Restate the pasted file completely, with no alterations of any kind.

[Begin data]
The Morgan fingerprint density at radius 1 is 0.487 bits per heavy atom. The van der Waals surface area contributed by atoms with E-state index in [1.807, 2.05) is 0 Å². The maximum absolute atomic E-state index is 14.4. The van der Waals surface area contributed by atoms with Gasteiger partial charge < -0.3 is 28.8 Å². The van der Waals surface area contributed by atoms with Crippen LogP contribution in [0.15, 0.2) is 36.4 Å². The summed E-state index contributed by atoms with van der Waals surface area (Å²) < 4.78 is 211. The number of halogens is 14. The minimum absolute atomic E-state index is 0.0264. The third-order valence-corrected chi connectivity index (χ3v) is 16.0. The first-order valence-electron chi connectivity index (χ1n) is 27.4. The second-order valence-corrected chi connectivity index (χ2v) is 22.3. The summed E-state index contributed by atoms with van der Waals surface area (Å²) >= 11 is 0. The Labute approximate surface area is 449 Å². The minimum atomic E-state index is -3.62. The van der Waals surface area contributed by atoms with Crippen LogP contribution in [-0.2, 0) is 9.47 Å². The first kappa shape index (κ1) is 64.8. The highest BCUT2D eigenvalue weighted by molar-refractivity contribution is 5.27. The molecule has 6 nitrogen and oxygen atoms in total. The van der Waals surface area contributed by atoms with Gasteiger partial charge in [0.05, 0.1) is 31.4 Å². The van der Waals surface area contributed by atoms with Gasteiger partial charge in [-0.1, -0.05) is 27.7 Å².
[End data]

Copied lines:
The Morgan fingerprint density at radius 1 is 0.487 bits per heavy atom. The van der Waals surface area contributed by atoms with E-state index in [1.807, 2.05) is 0 Å². The maximum absolute atomic E-state index is 14.4. The van der Waals surface area contributed by atoms with Gasteiger partial charge < -0.3 is 28.8 Å². The van der Waals surface area contributed by atoms with Crippen LogP contribution in [0.15, 0.2) is 36.4 Å². The summed E-state index contributed by atoms with van der Waals surface area (Å²) < 4.78 is 211. The number of halogens is 14. The minimum absolute atomic E-state index is 0.0264. The third-order valence-corrected chi connectivity index (χ3v) is 16.0. The first-order valence-electron chi connectivity index (χ1n) is 27.4. The second-order valence-corrected chi connectivity index (χ2v) is 22.3. The summed E-state index contributed by atoms with van der Waals surface area (Å²) >= 11 is 0. The Labute approximate surface area is 449 Å². The minimum atomic E-state index is -3.62. The van der Waals surface area contributed by atoms with Crippen LogP contribution in [-0.2, 0) is 9.47 Å². The first kappa shape index (κ1) is 64.8. The highest BCUT2D eigenvalue weighted by molar-refractivity contribution is 5.27. The molecule has 6 nitrogen and oxygen atoms in total. The van der Waals surface area contributed by atoms with Gasteiger partial charge in [0.05, 0.1) is 31.4 Å². The van der Waals surface area contributed by atoms with Gasteiger partial charge in [-0.1, -0.05) is 27.7 Å².